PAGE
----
A War (2015) | Krigen | Venice Film Festival 2015

December 31st, 2015
Author: Meredith Taylor

Director | Writer: Tobias Lindholm

Cast: Pilou Asbaek, Tuva Novotny, Soren Malling, Dar Salim, Dulfi Al-Jabouri, Alex Hogh Andersen

110min  Drama  Denmark

Tobias Lindholm’s sober, realist and human study of a Danish officer serving in Afghanistan  generates the same slow-burning power as A Highjacking, his previous thriller. There are no gimmicks here; and no tricky endings. The straight, linear narrative poses an honest question: what is an ordinary Danish soldier doing fighting a war thousands of miles away that has nothing to do with Denmark?

And there are no winners in this war, only losers. And how can anyone, in the cold light of a Copenhagen day, hope to understand the real issues facing commanding officers under pressure to follow orders while keeping their men safe, as well as defending a civilian population from a different culture who face danger from their own people, The Taliban.

Somehow this modest arthouse indie that focuses on ethical and moral dilemmas manages to generate more simmering tension than most other war ‘epics’ from the other side of the Atlantic that have attempted to blow our minds – and their own budgets.

Claus Petersen (Pilou Asbaek from A Highjacking) is a Danish company commander in his mid thirties with a wife and three young kids. Drafted to Afghanistan, he is in charge of a small troop who quickly become his own family: they spend every hour in close proximity getting to know one another, through thick and thin. Back home, his own family strive to life a normal life as his wife Maria (Tuva Novotny) struggles with their kids. The two narrative strands move in tandem, often comparing the dangers in the field with the stresses back home: this may seem far-fetched and ridiculous, but to those involved, their daily life is every bit as vital and pressurised: a soldier could get his arm blown off; a kid could swallow a plastic toy. Essentially a peace-keeping force, the Danish band are fully aware that they could die at any moment and this danger strikes quietly but brutally in the opening minutes of the film. Their protegés are not their friends – and could potentially be their lethal enemies. Although they have a duty of care to Afghans, they cannot offer them shelter from the Taliban in their own quarters.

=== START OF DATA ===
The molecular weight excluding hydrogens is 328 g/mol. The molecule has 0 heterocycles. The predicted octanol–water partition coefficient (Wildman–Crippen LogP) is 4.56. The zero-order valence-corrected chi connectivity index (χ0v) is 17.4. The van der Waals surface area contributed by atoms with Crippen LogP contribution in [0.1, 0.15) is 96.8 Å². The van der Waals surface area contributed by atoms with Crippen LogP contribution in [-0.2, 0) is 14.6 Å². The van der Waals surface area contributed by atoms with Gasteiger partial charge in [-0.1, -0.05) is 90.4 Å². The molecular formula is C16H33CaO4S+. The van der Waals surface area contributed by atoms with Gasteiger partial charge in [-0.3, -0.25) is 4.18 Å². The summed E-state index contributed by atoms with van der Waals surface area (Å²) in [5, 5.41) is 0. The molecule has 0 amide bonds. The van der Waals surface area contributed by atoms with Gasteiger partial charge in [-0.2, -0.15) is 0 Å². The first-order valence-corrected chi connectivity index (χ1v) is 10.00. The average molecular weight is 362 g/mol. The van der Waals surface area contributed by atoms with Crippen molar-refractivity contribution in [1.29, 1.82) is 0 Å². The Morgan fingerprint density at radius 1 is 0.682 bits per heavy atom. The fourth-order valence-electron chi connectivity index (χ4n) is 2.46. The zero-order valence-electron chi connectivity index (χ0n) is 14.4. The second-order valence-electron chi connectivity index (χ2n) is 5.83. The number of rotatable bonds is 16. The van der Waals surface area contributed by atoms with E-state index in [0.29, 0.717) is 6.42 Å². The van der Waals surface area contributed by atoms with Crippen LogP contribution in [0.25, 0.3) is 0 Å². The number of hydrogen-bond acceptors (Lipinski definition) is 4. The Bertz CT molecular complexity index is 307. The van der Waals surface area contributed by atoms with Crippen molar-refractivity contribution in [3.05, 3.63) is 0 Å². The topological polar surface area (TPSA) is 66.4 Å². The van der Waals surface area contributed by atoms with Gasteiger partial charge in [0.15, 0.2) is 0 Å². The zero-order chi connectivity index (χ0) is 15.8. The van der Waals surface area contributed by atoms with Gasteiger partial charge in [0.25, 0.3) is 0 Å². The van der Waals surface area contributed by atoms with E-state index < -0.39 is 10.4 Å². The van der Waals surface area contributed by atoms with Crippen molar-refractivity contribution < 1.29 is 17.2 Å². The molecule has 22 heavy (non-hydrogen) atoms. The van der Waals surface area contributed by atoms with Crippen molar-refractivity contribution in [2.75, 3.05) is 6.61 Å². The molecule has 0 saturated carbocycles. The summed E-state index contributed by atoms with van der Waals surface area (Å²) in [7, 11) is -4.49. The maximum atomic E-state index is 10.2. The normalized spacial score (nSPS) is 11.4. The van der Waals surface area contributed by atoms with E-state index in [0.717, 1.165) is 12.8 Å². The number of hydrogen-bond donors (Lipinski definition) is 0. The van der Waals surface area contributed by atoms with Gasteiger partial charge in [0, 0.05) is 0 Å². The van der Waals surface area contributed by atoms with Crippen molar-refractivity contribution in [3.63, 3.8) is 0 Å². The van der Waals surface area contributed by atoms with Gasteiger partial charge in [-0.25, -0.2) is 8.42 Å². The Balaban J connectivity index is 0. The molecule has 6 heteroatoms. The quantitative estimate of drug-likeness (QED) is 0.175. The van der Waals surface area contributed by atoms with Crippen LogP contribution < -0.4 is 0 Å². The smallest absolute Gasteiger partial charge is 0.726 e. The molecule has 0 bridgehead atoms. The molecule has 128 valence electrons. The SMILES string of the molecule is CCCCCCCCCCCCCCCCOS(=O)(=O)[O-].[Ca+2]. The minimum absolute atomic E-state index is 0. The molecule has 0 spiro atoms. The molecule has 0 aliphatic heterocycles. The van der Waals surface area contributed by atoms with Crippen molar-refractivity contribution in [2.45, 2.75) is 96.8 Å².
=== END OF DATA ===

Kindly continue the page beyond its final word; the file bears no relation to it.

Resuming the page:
When one day a particularly demoralised soldier takes a bullet in the neck, Petersen makes a decision that will lead to serious legal consequences – in a similar vein to Mads Mikkelsen’s character Lucas in The Hunt, another of Lindholm’s screenplays. Here, under pressure on moral grounds, Petersen must fight his corner in a testing courtroom in Copenhagen with the same integrity and serious commitment as he did in the battlefields of Afghanistan. MT




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